U.S. wholesalers increased their stockpiles in April and their sales rebounded from a big decline in March, positive signs for economic growth. The Commerce Department says stockpiles at the wholesale level rose 0.2 percent in April. That followed a 0.3 percent gain in March.
It's the last of the nation's major tobacco companies to market an electronic cigarette in an industrywide push to diversify beyond the traditional cigarette business, which has become tougher in the face of tax hikes, smoking bans, health concerns and social stigma.
Sony broke out the heavy ammunition Monday against Microsoft, announcing its forthcoming PlayStation 4 will cost $399 — $100 less than the competing Xbox One. "The gaming landscape is changing with new business models and new ways to play," said Andrew House, president and CEO of Sony Computer Entertainment.
After a decade of spiking fatalities from passenger car wrecks, the Brazilian government said Monday it plans to build its first auto crash test facility in an effort to improve the poor safety record of vehicles built and sold in the world's fourth-largest automobile market.
San Francisco District Attorney George Gascon and New York Attorney General Eric Schneiderman have been asking the leading wireless device makers to create a "kill switch" that would render stolen phones useless. The prosecutors said they aren't judging Apple's new activation lock feature until they can fully determine its effectiveness.
An estimated $400 million polysilicon plant in eastern Idaho now has only eight workers, all security guards, after its last engineer exited last month amid dwindling hopes the facility will ever produce materials for solar panels.
Boeing predicted that the number of commercial aircraft in operation globally will double in the next two decades, with the bulk of some 35,000 new planes going to Asia, an executive from the US airplane-maker said Tuesday.
Connecticut's leading role in aviation has never been disputed, but legislators have passed a bill insisting that a Connecticut aviator flew two years before the Wright brothers at Kitty Hawk, N.C. The measure is the latest twist in an effort to credit the first successful airplane flight to German-born aviator and Bridgeport resident Gustave Whitehead.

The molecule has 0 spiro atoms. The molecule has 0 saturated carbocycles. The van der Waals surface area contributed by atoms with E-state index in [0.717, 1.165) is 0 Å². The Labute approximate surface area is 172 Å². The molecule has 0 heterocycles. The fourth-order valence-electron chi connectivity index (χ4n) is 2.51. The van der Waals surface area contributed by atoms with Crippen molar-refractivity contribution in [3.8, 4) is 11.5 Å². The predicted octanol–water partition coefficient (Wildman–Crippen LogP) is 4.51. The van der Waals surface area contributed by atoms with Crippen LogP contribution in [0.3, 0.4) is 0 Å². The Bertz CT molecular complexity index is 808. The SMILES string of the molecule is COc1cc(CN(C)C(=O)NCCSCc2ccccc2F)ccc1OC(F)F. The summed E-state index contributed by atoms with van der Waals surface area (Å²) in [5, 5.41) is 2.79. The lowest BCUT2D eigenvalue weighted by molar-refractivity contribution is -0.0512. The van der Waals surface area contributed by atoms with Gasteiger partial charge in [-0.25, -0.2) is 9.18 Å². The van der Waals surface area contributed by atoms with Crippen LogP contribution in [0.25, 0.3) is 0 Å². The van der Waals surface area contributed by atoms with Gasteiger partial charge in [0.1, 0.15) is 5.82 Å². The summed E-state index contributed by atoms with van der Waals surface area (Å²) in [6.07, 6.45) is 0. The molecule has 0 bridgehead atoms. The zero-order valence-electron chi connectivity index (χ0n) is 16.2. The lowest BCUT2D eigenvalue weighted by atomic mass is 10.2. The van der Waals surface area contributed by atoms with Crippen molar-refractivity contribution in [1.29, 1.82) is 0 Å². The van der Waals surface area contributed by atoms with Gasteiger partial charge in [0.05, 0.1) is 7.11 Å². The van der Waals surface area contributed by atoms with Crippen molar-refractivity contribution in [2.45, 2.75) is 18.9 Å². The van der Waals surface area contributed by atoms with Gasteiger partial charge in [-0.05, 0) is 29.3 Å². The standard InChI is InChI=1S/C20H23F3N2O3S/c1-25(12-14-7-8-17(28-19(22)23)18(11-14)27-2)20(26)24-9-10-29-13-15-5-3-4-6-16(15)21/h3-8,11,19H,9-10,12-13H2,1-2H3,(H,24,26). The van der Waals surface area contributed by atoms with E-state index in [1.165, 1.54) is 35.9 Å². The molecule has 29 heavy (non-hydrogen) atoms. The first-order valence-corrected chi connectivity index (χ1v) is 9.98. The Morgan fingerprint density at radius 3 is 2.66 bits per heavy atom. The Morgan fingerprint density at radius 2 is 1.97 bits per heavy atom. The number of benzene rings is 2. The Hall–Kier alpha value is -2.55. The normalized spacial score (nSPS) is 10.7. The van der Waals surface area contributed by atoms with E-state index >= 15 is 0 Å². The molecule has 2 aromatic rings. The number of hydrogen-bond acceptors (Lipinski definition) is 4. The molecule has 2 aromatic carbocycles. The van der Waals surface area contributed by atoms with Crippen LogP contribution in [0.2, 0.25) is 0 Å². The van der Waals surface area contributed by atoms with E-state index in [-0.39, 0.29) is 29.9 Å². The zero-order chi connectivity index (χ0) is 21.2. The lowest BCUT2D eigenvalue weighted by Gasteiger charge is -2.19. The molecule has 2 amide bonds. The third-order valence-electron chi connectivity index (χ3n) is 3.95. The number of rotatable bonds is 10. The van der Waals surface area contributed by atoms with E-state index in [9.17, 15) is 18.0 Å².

San Francisco is suing three gun accessories companies and one gun show promoter, alleging they sold disassembled high-capacity magazines disguised as repair kits in violation of California law, the city attorney said Monday.
Apple is throwing out most of the real-world graphical cues from its iPhone and iPad software in what it calls the biggest update since the iPhone's launch in 2007. The new operating system, called iOS 7, strives for a clean, simple, translucent look. Apple is redesigning all its applications and icons to conform, driven by long-time hardware design chief Jony Ive.
In an opinion issued Monday, King says the slaughter of horses with certain drugs in their system would be a violation of the state's adulterated food act. Those drugs, he says, would include an anti-inflammatory commonly found in racehorses, and medications used to treat bacterial, parasitic and viral infections.
A federal judge has dismissed a $3 billion lawsuit filed by Dutch car maker Spyker against General Motors Co. Spyker sued GM last August, accusing it of unfairly blocking a deal to let a Chinese buyer take over Swedish carmaker Saab. GM sold Saab to Spyker in 2010.
Timken Co. said Monday it has formed a strategy committee to consider separation of steel business from its bearings businesses. The committee is made up Joseph Ralston, who will serve as chair of the panel, and the other eight independent and non-Timken family members of the board of directors. Goldman Sachs will assist the committee in its evaluation.
Rising commodity prices would normally appear to be a good thing for manufacturers and distributors, as the costs could be passed down the supply chain to generate a profit. But organizations must also take into consideration the associated labor and overhead costs, creating a new cost control and workforce management challenges. Which strategies help develop a competitive cost advantage? Read more.
After spending the last seven decades in Italy, a World War II-era Jeep returned home to Toledo last week, 70 years to the day after it rolled off the production line.Vittorio Argento, an Italian radio journalist and military vehicle enthusiast, shipped the carefully restored vehicle across the Atlantic Ocean.
Chrysler says it's recalling about 15,000 Dodge Dart compact cars worldwide because they could stall in cold temperatures. The recall affects 2013 model year cars with 1.4-liter four-cylinder engines and dual-clutch automatic transmissions.
China's astronauts have braved the tension of docking with a space station and performed delicate tasks outside their orbiting capsule, but now face a more down-to-earth job that is perhaps equally challenging: Talking to young people about science.
Cleanup work has ended in three of the states affected by BP PLC's massive 2010 oil spill in the Gulf of Mexico, the company said Monday. The London-based oil giant said the Coast Guard has concluded "active cleanup operations" in Mississippi, Alabama and Florida, but the work continues along 84 miles of Louisiana's shoreline.
China, which has long chafed at U.S. accusations that it carries out extensive surveillance on American government and commercial operations, may now have to make a decision on how to deal with the problem presented by the 29-year-old Edward Snowden, who has come out as the source of the leaks.
President Barack Obama says that 50 years after enactment of the Equal Pay Act, the nation still faces gender wage disparities that must be fixed. "This is the 21st century," he declared. "It's time to close that gap." Obama raised the issue while observing the anniversary of the law signed by President John F. Kennedy in 1963.